Trump fulfills campaign promise on approval of Keystone XL pipeline

Fuel Fix:
The Trump administration issued a construction permit Friday for the controversial Keystone XL pipeline, reversing a decision by former President Barack Obama that allowing the project to move forward would undermine U.S. leadership on climate change.

The decision marks the latest twist in a years-long fight between environmental groups and the energy industry over the $8 billion pipeline, which would bring carbon intensive oil sands from western Canada to refineries along the U.S. Gulf Coast.

The State Department, responsible for reviewing the project because it crosses an international border, said Friday it determined that building it serves U.S. national interests, citing the importance of Canadian crude in maintaining U.S. energy security and the administration’s goal of improving the country’s energy infrastructure.

“It’s a great day for American jobs and a historic moment for North America and energy independence,” President Donald Trump told reporters in the Oval Office Friday.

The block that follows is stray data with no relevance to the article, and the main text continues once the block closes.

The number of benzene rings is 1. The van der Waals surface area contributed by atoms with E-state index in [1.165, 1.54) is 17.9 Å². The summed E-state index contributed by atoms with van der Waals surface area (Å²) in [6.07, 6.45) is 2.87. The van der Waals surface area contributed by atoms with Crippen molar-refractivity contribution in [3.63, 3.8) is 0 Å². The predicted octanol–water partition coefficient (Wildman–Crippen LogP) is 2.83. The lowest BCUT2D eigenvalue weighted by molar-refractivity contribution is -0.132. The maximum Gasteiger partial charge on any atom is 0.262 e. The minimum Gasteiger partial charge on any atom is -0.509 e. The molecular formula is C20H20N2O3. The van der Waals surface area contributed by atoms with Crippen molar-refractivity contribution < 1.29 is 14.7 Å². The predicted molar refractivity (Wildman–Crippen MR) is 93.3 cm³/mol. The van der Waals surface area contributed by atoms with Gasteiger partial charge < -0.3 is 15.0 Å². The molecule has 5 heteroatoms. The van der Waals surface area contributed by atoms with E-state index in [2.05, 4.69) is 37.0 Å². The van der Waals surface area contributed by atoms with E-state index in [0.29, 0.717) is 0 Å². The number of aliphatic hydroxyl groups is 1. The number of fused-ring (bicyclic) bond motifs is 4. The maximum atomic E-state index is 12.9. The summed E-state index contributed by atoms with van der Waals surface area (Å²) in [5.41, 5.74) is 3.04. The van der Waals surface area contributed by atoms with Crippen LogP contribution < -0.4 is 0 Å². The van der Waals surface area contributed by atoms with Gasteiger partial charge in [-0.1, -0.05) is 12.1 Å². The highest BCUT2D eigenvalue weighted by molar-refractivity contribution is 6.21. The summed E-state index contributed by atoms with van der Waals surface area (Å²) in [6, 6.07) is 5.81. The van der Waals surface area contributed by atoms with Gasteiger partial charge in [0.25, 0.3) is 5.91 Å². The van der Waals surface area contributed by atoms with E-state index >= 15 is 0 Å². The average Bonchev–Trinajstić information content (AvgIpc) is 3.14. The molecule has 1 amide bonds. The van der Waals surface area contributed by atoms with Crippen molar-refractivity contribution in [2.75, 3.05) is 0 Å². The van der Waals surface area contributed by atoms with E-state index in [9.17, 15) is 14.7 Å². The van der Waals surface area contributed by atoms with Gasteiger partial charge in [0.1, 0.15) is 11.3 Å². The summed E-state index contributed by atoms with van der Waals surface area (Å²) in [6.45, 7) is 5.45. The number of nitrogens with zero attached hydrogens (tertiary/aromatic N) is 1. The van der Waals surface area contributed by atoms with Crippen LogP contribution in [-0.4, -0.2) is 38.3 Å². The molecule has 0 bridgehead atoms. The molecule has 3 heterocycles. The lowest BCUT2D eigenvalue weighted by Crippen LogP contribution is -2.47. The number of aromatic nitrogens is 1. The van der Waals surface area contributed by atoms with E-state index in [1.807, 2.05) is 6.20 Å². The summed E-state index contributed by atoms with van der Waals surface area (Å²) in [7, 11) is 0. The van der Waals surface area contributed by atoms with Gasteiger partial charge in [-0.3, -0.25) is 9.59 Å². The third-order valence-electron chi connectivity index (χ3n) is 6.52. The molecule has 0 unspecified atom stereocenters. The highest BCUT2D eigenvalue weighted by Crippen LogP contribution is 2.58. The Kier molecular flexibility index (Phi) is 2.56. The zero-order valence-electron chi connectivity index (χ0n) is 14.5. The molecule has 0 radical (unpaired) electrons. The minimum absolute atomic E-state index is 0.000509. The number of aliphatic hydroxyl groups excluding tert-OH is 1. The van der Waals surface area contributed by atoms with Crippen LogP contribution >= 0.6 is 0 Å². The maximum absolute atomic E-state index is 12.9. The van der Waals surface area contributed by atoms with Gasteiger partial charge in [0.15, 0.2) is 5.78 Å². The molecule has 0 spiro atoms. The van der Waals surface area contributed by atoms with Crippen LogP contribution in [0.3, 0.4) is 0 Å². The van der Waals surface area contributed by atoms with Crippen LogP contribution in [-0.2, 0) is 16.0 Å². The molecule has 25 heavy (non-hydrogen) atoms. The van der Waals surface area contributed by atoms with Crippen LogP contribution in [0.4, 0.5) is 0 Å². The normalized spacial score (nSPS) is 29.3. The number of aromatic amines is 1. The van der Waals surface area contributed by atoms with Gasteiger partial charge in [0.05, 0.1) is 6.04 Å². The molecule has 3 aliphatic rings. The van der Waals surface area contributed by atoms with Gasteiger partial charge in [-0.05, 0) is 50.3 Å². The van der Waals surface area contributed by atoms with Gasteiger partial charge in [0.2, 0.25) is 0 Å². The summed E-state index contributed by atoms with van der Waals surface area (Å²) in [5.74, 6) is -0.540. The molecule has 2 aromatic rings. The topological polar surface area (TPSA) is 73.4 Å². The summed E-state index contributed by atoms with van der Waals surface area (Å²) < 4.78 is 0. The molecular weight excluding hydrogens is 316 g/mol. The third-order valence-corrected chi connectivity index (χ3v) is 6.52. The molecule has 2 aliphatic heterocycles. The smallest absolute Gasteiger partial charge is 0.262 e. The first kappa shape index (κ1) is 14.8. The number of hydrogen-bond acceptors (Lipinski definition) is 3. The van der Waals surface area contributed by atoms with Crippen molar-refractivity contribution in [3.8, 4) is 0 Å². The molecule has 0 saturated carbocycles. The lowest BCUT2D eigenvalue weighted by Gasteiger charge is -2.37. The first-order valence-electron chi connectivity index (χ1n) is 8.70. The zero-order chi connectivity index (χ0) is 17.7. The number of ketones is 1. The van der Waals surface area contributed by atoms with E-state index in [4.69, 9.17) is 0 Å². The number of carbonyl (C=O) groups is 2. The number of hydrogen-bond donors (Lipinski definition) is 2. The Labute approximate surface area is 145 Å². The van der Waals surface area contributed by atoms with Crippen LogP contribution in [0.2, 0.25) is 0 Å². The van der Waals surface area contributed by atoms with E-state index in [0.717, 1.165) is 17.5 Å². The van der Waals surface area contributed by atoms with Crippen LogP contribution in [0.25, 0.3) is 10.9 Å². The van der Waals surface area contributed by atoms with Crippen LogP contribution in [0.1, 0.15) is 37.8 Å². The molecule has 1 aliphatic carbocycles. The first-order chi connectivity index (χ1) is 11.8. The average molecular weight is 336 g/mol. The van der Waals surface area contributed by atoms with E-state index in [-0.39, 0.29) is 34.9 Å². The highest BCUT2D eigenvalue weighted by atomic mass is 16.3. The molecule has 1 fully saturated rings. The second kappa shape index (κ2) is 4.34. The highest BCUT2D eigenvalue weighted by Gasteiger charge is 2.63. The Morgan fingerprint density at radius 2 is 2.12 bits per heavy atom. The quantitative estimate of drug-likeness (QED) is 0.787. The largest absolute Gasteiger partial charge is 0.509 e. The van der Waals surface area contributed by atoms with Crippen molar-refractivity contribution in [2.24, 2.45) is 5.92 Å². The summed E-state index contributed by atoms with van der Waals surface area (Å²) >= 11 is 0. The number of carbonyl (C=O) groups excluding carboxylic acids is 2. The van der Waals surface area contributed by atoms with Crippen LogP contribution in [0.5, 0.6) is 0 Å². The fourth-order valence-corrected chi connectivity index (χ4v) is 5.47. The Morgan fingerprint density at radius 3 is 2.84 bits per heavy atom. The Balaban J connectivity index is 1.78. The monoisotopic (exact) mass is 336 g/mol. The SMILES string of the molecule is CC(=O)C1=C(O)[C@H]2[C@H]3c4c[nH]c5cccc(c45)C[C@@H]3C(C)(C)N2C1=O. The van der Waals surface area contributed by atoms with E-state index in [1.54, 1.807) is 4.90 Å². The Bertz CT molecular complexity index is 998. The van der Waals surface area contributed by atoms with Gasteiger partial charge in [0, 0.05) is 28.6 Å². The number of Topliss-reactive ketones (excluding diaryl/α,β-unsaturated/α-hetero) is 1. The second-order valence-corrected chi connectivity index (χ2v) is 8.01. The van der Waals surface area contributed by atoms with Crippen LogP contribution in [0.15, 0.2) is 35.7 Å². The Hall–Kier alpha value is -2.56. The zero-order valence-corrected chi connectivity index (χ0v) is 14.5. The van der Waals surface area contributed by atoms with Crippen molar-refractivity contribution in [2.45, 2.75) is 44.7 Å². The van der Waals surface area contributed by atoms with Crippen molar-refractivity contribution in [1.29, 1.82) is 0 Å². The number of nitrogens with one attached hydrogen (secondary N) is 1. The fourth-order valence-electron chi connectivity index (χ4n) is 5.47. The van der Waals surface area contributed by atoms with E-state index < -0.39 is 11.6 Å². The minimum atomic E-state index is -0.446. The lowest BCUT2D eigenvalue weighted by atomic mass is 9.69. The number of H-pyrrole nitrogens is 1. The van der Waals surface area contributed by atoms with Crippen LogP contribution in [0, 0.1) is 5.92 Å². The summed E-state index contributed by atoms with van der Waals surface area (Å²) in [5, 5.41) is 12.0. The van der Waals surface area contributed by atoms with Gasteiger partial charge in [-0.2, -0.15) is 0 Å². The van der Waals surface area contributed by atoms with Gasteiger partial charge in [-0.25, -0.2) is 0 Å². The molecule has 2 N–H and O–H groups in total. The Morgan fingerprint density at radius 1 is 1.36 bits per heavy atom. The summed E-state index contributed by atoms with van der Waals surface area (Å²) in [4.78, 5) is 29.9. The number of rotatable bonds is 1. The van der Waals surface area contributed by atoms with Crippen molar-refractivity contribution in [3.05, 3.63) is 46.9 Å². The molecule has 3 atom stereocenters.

The 1,700-mile pipeline, as envisioned, would carry oil from tar sands in Alberta, Canada, passing through Montana, South Dakota, Nebraska, Kansas and Oklahoma. The pipeline would move roughly 800,000 barrels of oil per day, more than one-fifth of the oil Canada exports to the U.S.
Obama's refusal to grant a permit was part of his pander to the anti-energy left and many in those groups will likely continue to try to drive up the cost of the pipeline with protest and frivolous litigation.  The Department of Justice should consider a RICO action against these groups if they engage in the kinds of obstruction they did in the fight over the Dakota Access pipeline.  They should also consider suits for damages against the sponsors of these groups.


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